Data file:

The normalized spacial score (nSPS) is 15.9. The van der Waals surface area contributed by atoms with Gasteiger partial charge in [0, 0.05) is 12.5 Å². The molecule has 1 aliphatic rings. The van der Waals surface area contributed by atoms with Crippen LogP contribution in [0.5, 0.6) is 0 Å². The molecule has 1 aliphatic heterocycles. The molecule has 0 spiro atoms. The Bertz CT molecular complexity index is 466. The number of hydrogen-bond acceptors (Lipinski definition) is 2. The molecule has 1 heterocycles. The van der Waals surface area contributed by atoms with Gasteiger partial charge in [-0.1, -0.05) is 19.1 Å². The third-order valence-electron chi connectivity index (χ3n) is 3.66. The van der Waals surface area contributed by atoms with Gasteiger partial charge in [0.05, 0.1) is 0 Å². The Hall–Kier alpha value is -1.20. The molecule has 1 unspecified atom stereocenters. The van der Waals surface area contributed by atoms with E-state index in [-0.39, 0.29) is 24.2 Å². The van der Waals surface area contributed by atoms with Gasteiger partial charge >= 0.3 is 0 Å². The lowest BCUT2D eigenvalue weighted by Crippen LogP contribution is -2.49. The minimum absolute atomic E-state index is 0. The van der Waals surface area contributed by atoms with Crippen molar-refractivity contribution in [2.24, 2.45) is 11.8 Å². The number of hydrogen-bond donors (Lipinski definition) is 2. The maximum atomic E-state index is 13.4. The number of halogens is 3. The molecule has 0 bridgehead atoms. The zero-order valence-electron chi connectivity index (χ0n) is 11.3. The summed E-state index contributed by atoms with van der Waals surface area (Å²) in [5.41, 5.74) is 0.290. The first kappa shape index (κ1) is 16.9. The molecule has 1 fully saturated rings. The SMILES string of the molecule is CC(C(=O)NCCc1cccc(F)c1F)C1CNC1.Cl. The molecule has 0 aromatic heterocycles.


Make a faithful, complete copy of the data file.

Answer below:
The normalized spacial score (nSPS) is 15.9. The van der Waals surface area contributed by atoms with Gasteiger partial charge in [0, 0.05) is 12.5 Å². The molecule has 1 aliphatic rings. The van der Waals surface area contributed by atoms with Crippen LogP contribution in [0.5, 0.6) is 0 Å². The molecule has 1 aliphatic heterocycles. The molecule has 0 spiro atoms. The Bertz CT molecular complexity index is 466. The number of hydrogen-bond acceptors (Lipinski definition) is 2. The molecule has 1 heterocycles. The van der Waals surface area contributed by atoms with Gasteiger partial charge in [-0.1, -0.05) is 19.1 Å². The third-order valence-electron chi connectivity index (χ3n) is 3.66. The van der Waals surface area contributed by atoms with Gasteiger partial charge in [0.05, 0.1) is 0 Å². The Hall–Kier alpha value is -1.20. The molecule has 1 unspecified atom stereocenters. The van der Waals surface area contributed by atoms with E-state index in [-0.39, 0.29) is 24.2 Å². The van der Waals surface area contributed by atoms with Gasteiger partial charge >= 0.3 is 0 Å². The lowest BCUT2D eigenvalue weighted by Crippen LogP contribution is -2.49. The minimum absolute atomic E-state index is 0. The van der Waals surface area contributed by atoms with Crippen molar-refractivity contribution in [2.24, 2.45) is 11.8 Å². The number of hydrogen-bond donors (Lipinski definition) is 2. The maximum atomic E-state index is 13.4. The number of halogens is 3. The molecule has 0 bridgehead atoms. The zero-order valence-electron chi connectivity index (χ0n) is 11.3. The summed E-state index contributed by atoms with van der Waals surface area (Å²) in [5.41, 5.74) is 0.290. The first kappa shape index (κ1) is 16.9. The molecule has 1 fully saturated rings. The SMILES string of the molecule is CC(C(=O)NCCc1cccc(F)c1F)C1CNC1.Cl. The molecule has 0 aromatic heterocycles.